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It may have just gotten harder to protect minority communities from pollution

1 min read

Writing for Stateline, Alex Brown reports that in the wake of the U.S. Supreme Court’s recent decision striking down race-conscious college admissions policies, state lawmakers are facing a new conundrum. Can we remedy environmental racism without mentioning race?

In a nutshell:

Legal experts fear that this ruling could lead to lawsuits challenging similar race-conscious policies aimed at addressing environmental justice issues. Lawmakers are now considering alternatives, such as focusing on health conditions or using proxies to address historical disparities while avoiding direct reference to race. Despite the legal uncertainty, advocates stress the importance of not shying away from addressing environmental racism and pursuing policies that prioritize the well-being of marginalized communities.

Key quote:

“We want to acknowledge the harms we have done as a state with our environmental laws, with permitting, with waste and pollution, and reduce the harms to communities that have been impacted more, which are historically communities of color,” said Minnesota state Rep. Fue Lee.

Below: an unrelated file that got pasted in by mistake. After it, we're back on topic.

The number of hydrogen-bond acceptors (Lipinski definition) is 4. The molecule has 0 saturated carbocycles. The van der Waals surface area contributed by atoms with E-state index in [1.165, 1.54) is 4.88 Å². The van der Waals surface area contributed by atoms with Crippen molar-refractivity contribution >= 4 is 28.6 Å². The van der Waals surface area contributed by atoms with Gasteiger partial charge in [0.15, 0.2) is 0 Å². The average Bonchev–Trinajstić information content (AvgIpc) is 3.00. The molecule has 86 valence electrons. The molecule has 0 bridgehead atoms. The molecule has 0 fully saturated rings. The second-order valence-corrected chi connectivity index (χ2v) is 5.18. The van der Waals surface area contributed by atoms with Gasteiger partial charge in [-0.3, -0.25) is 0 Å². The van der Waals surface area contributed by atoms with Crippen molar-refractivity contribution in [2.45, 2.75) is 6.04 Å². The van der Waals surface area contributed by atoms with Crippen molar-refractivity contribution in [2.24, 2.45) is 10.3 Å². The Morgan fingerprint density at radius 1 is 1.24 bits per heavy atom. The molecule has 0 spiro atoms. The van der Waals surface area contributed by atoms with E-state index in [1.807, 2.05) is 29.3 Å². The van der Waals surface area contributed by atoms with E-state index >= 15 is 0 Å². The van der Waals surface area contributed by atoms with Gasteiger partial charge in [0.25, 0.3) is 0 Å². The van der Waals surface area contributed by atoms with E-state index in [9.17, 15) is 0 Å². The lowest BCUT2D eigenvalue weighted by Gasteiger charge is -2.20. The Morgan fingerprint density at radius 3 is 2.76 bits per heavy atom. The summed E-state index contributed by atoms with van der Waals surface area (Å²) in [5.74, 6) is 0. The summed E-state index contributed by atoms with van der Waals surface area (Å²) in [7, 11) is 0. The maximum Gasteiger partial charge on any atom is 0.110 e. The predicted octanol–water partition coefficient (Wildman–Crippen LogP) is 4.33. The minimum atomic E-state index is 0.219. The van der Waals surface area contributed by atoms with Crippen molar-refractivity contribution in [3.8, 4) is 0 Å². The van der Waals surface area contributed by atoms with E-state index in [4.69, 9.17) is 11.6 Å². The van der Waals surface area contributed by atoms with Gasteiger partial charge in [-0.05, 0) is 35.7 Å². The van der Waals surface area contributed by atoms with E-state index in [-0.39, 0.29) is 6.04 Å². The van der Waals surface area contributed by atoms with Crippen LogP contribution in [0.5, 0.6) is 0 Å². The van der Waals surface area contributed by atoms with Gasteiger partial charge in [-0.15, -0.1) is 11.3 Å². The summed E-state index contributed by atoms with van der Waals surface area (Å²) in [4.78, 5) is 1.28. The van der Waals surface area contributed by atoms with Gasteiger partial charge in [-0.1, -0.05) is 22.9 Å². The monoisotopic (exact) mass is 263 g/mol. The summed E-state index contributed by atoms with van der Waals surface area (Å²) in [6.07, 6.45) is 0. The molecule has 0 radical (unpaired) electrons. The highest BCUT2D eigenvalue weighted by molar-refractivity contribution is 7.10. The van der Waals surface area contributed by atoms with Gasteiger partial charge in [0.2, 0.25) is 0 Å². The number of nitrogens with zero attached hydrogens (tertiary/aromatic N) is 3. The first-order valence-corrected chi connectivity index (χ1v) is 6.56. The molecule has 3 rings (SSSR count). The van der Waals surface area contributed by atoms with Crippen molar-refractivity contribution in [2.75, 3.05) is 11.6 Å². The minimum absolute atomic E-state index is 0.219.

The big picture:

Communities of color often experience higher levels of air and water pollution along with reduced access to green spaces. Such environmental disparities contribute to significant health disparities, including higher rates of asthma, heart conditions, and other respiratory illnesses. The proximity of highways, refineries, fossil fuel plants, and waste dumps in these areas can exacerbate health issues, and studies have shown that these cumulative impacts disproportionately affect minority communities, highlighting the urgent need for equitable environmental policies to address these health concerns.

Read the article at Stateline.

For additional context, read Ans Irfan's piece for EHN arguing that the radical reversal of social equity scaffolding poses a monumental challenge for environmental and climate justice.

About the author(s):

EHN Staff

Articles written and posted by staff at Environmental Health News

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